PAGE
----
In the long term there is no alternative to the currently going on low intensity war between two countries than to establish peace and friendship, especially since a full-fledged war in not possible because of the presence of nuclear weapons on both sides.
---
*Well-known Magsaysay award winning scholar-activist

Comments

TRENDING

Congress 'promises' cancellation of Adani power project: Jharkhand elections

Counterview Desk
Pointing out that people's issues take a backseat in Jharkhand's 2019 assembly elections, the state's civil rights organization, the Jharkhand Janadhikar Mahasabha, a coalition of activists and people’s organisations, has said that political parties have largely ignored in their electoral manifestos the need to implement the fifth schedule of the Constitution in a predominantly tribal district.

Gujarat refusal to observe Maulana Azad's birthday as Education Day 'discriminatory'

By Our Representative
The Gujarat government decision not to celebrate the National Education Day on !monday has gone controversial. Civil society organizations have particularly wondered whether the state government is shying away from the occasion, especially against the backdrop of "deteriorating" level of education in Gujarat.

Hindutva founders 'borrowed' Nazi, fascist idea of one flag, one leader, one ideology

By Shamsul Islam*
With the unleashing of the reign of terror by the RSS/BJP rulers against working-class, peasant organizations, women organizations, student movements, intellectuals, writers, poets and progressive social/political activists, India also witnessed a series of resistance programmes organized by the pro-people cultural organizations in different parts of the country. My address in some of these programmes is reproduced here... 
***  Before sharing my views on the tasks of artists-writers-intellectuals in the times of fascism, let me briefly define fascism and how it is different from totalitarianism. Totalitarianism is political concept, a dictatorship of an individual, family or group which prohibits opposition in any form, and exercises an extremely high degree of control over public and private life. It is also described as authoritarianism.
Whereas fascism, while retaining all these repressive characteristics, also believes in god-ordained superiority of race, cultur…

Ex-World Bank chief economist doubts spurt in India's ease of doing business rank

By Rajiv Shah
This is in continuation of my previous blog where I had quoted from a commentary which top economist Prof Kaushik Basu had written in the New York Times (NYT) a little less than a month ago, on November 6, to be exact. He recalled this article through a tweet on November 29, soon after it was made known that India's growth rate had slumped (officially!) to 4.5%.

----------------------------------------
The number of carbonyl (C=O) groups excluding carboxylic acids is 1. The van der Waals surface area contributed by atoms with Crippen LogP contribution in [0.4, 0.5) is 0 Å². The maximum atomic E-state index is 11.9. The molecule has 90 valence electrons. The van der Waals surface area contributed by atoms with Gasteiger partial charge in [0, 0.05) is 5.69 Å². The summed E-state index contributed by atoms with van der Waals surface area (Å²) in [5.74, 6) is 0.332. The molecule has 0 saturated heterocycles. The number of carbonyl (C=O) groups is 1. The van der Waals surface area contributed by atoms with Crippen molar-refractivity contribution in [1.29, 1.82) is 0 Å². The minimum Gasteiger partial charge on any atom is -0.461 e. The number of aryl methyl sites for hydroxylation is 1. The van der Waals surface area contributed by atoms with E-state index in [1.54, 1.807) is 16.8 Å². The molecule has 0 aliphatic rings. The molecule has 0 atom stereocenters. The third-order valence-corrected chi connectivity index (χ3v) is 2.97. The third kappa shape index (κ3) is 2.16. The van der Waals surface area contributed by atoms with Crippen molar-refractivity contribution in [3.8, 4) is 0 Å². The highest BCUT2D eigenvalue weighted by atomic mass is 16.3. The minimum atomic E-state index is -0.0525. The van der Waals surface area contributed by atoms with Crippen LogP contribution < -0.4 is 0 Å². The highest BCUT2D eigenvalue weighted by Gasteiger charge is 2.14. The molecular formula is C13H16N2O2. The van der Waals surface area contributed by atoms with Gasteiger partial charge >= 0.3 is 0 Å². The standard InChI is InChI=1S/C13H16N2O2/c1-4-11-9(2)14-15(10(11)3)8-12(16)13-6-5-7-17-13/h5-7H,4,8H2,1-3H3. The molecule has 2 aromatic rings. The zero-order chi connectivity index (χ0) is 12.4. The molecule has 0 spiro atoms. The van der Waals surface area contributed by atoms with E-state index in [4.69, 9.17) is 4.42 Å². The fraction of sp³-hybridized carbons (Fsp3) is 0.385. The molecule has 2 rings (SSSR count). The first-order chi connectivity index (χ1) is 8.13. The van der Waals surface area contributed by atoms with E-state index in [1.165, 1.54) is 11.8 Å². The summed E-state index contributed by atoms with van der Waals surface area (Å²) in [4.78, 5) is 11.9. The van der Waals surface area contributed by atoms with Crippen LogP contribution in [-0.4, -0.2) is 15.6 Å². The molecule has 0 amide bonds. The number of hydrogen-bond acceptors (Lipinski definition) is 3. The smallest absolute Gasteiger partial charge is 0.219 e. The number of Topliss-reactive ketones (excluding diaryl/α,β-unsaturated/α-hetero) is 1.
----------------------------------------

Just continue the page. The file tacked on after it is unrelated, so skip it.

With RSS around, does India need foreign enemy to undo its democratic-secular fabric?

By Shamsul Islam*
Many well-meaning liberal and secular political analysts are highly perturbed by sectarian policy decisions of RSS/BJP rulers led by Prime Minister Narendra Modi, especially after starting his second inning. They are vocal in red-flagging lynching incidents, policies of the Modi government on Kashmir, the National Register of Citizens (NRC), the demand for 'Bharat Ratna' to Savarkar who submitted 6-7 mercy petitions to the British masters (getting remission of 40 years out of 50 years' sentence), and the murder of constitutional norms in Goa, Karnataka and now in Maharashtra.

Rushdie, Pamuk, 260 writers tell Modi: Aatish episode casts chill on public discourse

Counterview Desk
As many as 260 writers, journalists, artists, academics and activists across the world, including Salman Rushdie, British Indian novelist, Orhan Pamuk, Turkish novelist and recipient of the 2006 Nobel Prize in literature, and Margaret Atwood, Canadian poet and novelist, have called upon Prime Minister Narendra Modi to review the decision to strip British Indian writer Aatish Taseer of his overseas Indian citizenship.

Girl child education: 20 major states 'score' better than Gujarat, says GoI report

By Rajiv Shah
A Government of India report, released last month, has suggested that “model” Gujarat has failed to make any progress vis-à-vis other states in ensuring that girls continue to remain enrolled after they leave primary schools. The report finds that, in the age group 14-17, Gujarat’s 71% girls are enrolled at the secondary and higher secondary level, which is worse than 20 out of 22 major states for which data have been made available.

Worrying signs in BJP: Modi, Shah begin 'cold-shouldering' Gujarat CM, party chief

By RK Misra*
The political developments in neighbouring Maharashtra where a Shiv Sena-NCP-Congress government assumed office has had a trickle down effect in Gujarat with both the ruling BJP and the Congress opposition going into revamp mode.

Post-Balakot, danger that events might spiral out of control is 'greater, not less'

By Tapan Bose*
The fear of war in South Asia is increasing. Tensions are escalating between India and Pakistan after the Indian defence minister's announcement in August this year that India may revoke its current commitment to only use nuclear weapons in retaliation for a nuclear attack, known as ‘no first use’. According to some experts who are watching the situation the risk of a conflict between the two countries has never been greater since they both tested nuclear weapons in 1998.

'Favouring' tribals and ignoring Adivasis? Behind coercion of India's aborigines

By Mohan Guruswamy*
Tribal people account for 8.2% of India’s population. They are spread over all of India’s States and Union Territories. Even so they can be broadly classified into three groupings. The first grouping consists of populations who predate the Indo-Aryan migrations. These are termed by many anthropologists as the Austro-Asiatic-speaking Australoid people.